Alpha Circini

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α Circini
Diagram showing star positions and boundaries of the Circinus constellation and its surroundings
Cercle rouge 100%.svg

Location of α Circini (circled)
Observation data
Epoch J2000.0      Equinox J2000.0 (ICRS)
Constellation Circinus
Right ascension 14h 42m 30.41958s[1]
Declination −64° 58′ 30.4934″[1]
Apparent magnitude (V) 3.19[2]
Characteristics
Spectral type A7 Vp SrCrEu[3]
U−B color index +0.12[2]
B−V color index +0.24[2]
Astrometry
Radial velocity (Rv) +7.2[4] km/s
Proper motion (μ) RA: −192.53[1] mas/yr
Dec.: −233.51[1] mas/yr
Parallax (π) 60.35 ± 0.14[1] mas
Distance 54.0 ± 0.1 ly
(16.57 ± 0.04 pc)
Details
Mass 1.5–1.7[5] M
Radius 1.967 ± 0.066[6] R
Luminosity 10.51 ± 0.60[5] L
Surface gravity (log g) 4.1[5] cgs
Temperature 7,500[5] K
Metallicity [Fe/H] 0.13[7] dex
Rotation 4.4790 ± 0.0001 days[8]
Rotational velocity (v sin i) 13.0 ± 1.5[8] km/s
Age ~12 million[9] years
Other designations
17. G Circini,[citation needed] HD 128898, HIP 71908, HR 5463, SAO 252853.[10]
Database references
SIMBAD data

Alpha Circini (α Cir, α Circini) is a variable star in the faint, southern, circumpolar constellation of Circinus. At an apparent visual magnitude of 3.19,[2] it is the brightest star in the constellation and can be readily seen with the naked eye from the southern hemisphere. Parallax measurements of this star yield an estimated distance of 54.0 light-years (16.6 parsecs) from the Earth.[1]

This star belongs to a class of variables known as rapidly oscillating Ap stars. It oscillates with multiple, non-radial pulsation cycles and a dominant cycle of 6.8 minutes.[8] The spectrum shows peculiar features caused by chemical stratification of the outer atmosphere. It displays a moderate deficiency of carbon, nitrogen and oxygen, while there is an overabundance of chromium (Cr).[5] The stellar classification of A7 Vp SrCrEu[3] indicates that this is a main sequence star with enhanced levels of strontium (Sr), chromium, and europium (Eu) in its atmosphere (compared to a typical star like the Sun).[11]

The mass of Alpha Circini is about 150% to 170% the mass of the Sun[5] and it has double the Sun's radius,[6] while the luminosity is more than 10 times that of the Sun. The effective temperature of the outer envelope is about 7,500 K, giving it the white hue typical of A-type stars.[5][12] It is rotating with a period of 4.5 days and the pole is inclined by about 37 ± 4° to the line of sight from the Earth.[8]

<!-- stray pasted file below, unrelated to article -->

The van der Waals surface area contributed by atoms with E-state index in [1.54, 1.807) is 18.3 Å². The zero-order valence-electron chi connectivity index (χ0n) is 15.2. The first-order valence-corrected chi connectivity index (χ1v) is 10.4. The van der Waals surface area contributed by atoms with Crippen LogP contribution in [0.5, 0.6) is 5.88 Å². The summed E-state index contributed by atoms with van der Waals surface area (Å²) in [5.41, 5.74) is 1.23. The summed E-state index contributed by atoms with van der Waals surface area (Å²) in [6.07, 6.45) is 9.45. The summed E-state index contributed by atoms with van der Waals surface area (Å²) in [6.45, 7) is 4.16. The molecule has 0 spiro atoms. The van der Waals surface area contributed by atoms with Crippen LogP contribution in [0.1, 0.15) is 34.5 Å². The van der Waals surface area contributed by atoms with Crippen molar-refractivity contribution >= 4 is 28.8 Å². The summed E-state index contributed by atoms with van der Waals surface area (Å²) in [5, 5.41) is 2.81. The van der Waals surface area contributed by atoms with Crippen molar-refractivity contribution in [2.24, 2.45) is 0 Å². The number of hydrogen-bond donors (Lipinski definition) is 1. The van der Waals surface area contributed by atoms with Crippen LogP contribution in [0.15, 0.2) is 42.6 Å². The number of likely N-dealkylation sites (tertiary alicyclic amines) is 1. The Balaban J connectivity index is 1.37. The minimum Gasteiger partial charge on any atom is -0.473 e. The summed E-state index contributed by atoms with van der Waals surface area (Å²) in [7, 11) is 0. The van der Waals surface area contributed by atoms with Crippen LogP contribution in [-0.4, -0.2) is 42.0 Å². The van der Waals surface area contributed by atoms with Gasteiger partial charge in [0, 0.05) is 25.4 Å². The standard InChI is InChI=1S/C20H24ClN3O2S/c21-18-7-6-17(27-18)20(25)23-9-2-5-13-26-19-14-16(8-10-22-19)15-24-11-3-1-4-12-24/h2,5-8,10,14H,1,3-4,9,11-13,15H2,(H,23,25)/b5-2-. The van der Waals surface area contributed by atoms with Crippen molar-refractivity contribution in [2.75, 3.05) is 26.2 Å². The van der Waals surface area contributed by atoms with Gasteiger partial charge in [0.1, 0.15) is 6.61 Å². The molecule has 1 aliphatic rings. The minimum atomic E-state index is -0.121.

Based upon its location and motion through space, Alpha Circini is a candidate member of a stellar kinematic group known as the Beta Pictoris moving group. This group shares a common origin and has an estimated age of about 12 million years. At the birth of this group, Alpha Circini was estimated to be located at a distance of about 91 ly (28 pc) from the center of the assemblage.[9]

References[edit]

  1. ^ a b c d e f van Leeuwen, F. (November 2007), "Validation of the new Hipparcos reduction", Astronomy and Astrophysics 474 (2): 653–664, arXiv:0708.1752, Bibcode:2007A&A...474..653V, doi:10.1051/0004-6361:20078357 
  2. ^ a b c d Johnson, H. L. et al. (1966), "UBVRIJKL photometry of the bright stars", Communications of the Lunar and Planetary Laboratory 4 (99), Bibcode:1966CoLPL...4...99J 
  3. ^ a b Gray, R. O. et al. (July 2006), "Contributions to the Nearby Stars (NStars) Project: Spectroscopy of Stars Earlier than M0 within 40 parsecs: The Northern Sample I", The Astronomical Journal 132 (1): 161–170, arXiv:astro-ph/0603770, Bibcode:2006AJ....132..161G, doi:10.1086/504637 
  4. ^ Evans, D. S. (June 20–24, 1966), "The Revision of the General Catalogue of Radial Velocities", in Batten, Alan Henry; Heard, John Frederick, Determination of Radial Velocities and their Applications, Proceedings from IAU Symposium no. 30, University of Toronto: International Astronomical Union, Bibcode:1967IAUS...30...57E 
  5. ^ a b c d e f g Kochukhov, O.; Shulyak, D.; Ryabchikova, T. (June 2009), "A self-consistent empirical model atmosphere, abundance and stratification analysis of the benchmark roAp star α Circini", Astronomy and Astrophysics 499 (3): 851–863, arXiv:0903.3512, Bibcode:2009A&A...499..851K, doi:10.1051/0004-6361/200911653 
  6. ^ a b Bruntt, H. et al. (June 2008), "The fundamental parameters of the roAp star α Circini", Monthly Notices of the Royal Astronomical Society 386 (4): 2039–2046, arXiv:0803.1518, Bibcode:2008MNRAS.386.2039B, doi:10.1111/j.1365-2966.2008.13167.x 
  7. ^ North, P.; Berthet, S.; Lanz, T. (January 1994), "The nature of the F STR lambda 4077 stars. 3: Spectroscopy of the barium dwarfs and other CP stars", Astronomy and Astrophysics 281 (3): 775–796, Bibcode:1994A&A...281..775N 
  8. ^ a b c d Bruntt, H. et al. (June 2009), "Asteroseismic analysis of the roAp star α Circini: 84d of high-precision photometry from the WIRE satellite", Monthly Notices of the Royal Astronomical Society 396 (2): 1189–1201, arXiv:0903.3967, Bibcode:2009MNRAS.396.1189B, doi:10.1111/j.1365-2966.2009.14804.x 
  9. ^ a b Nakajima, Tadashi; Morino, Jun-Ichi; Fukagawa, Misato (September 2010), "Potential Members of Stellar Kinematical Groups within 20 pc of the Sun", The Astronomical Journal 140 (3): 713–722, Bibcode:2010AJ....140..713N, doi:10.1088/0004-6256/140/3/713 
  10. ^ "V* alf Cir -- Variable Star of alpha2 CVn type", SIMBAD (Centre de Données astronomiques de Strasbourg), retrieved 2012-01-04 
  11. ^ Kaler, James B., "ALPHA CIR (Alpha Circini)", Stars (University of Illinois), retrieved 2012-01-04 
  12. ^ "The Colour of Stars", Australia Telescope, Outreach and Education (Commonwealth Scientific and Industrial Research Organisation), December 21, 2004, retrieved 2012-01-16